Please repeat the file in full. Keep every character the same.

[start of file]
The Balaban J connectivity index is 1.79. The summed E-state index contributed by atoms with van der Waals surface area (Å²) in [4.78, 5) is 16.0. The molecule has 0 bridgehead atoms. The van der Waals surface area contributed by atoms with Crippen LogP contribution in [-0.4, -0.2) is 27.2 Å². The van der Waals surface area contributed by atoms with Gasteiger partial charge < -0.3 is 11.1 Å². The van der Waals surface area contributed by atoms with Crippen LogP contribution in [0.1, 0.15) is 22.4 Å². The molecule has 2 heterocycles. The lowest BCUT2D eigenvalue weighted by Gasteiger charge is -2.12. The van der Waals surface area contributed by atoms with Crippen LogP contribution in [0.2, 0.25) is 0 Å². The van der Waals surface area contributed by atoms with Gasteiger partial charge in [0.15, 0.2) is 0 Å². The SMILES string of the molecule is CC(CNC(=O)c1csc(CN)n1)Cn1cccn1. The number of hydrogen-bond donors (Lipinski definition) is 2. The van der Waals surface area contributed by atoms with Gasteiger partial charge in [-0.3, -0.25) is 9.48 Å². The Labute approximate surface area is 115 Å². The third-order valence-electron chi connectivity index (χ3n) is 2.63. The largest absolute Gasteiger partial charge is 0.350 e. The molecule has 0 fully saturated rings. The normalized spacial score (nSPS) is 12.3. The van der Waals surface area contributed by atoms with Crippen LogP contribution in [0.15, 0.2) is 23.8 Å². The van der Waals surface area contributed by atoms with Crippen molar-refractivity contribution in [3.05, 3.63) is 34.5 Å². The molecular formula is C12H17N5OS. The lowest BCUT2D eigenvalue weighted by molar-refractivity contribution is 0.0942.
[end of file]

The Balaban J connectivity index is 1.79. The summed E-state index contributed by atoms with van der Waals surface area (Å²) in [4.78, 5) is 16.0. The molecule has 0 bridgehead atoms. The van der Waals surface area contributed by atoms with Crippen LogP contribution in [-0.4, -0.2) is 27.2 Å². The van der Waals surface area contributed by atoms with Gasteiger partial charge < -0.3 is 11.1 Å². The van der Waals surface area contributed by atoms with Crippen LogP contribution in [0.1, 0.15) is 22.4 Å². The molecule has 2 heterocycles. The lowest BCUT2D eigenvalue weighted by Gasteiger charge is -2.12. The van der Waals surface area contributed by atoms with Crippen LogP contribution in [0.2, 0.25) is 0 Å². The van der Waals surface area contributed by atoms with Gasteiger partial charge in [0.15, 0.2) is 0 Å². The SMILES string of the molecule is CC(CNC(=O)c1csc(CN)n1)Cn1cccn1. The number of hydrogen-bond donors (Lipinski definition) is 2. The van der Waals surface area contributed by atoms with Gasteiger partial charge in [-0.3, -0.25) is 9.48 Å². The Labute approximate surface area is 115 Å². The third-order valence-electron chi connectivity index (χ3n) is 2.63. The largest absolute Gasteiger partial charge is 0.350 e. The molecule has 0 fully saturated rings. The normalized spacial score (nSPS) is 12.3. The van der Waals surface area contributed by atoms with Crippen LogP contribution in [0.15, 0.2) is 23.8 Å². The van der Waals surface area contributed by atoms with Crippen molar-refractivity contribution in [3.05, 3.63) is 34.5 Å². The molecular formula is C12H17N5OS. The lowest BCUT2D eigenvalue weighted by molar-refractivity contribution is 0.0942.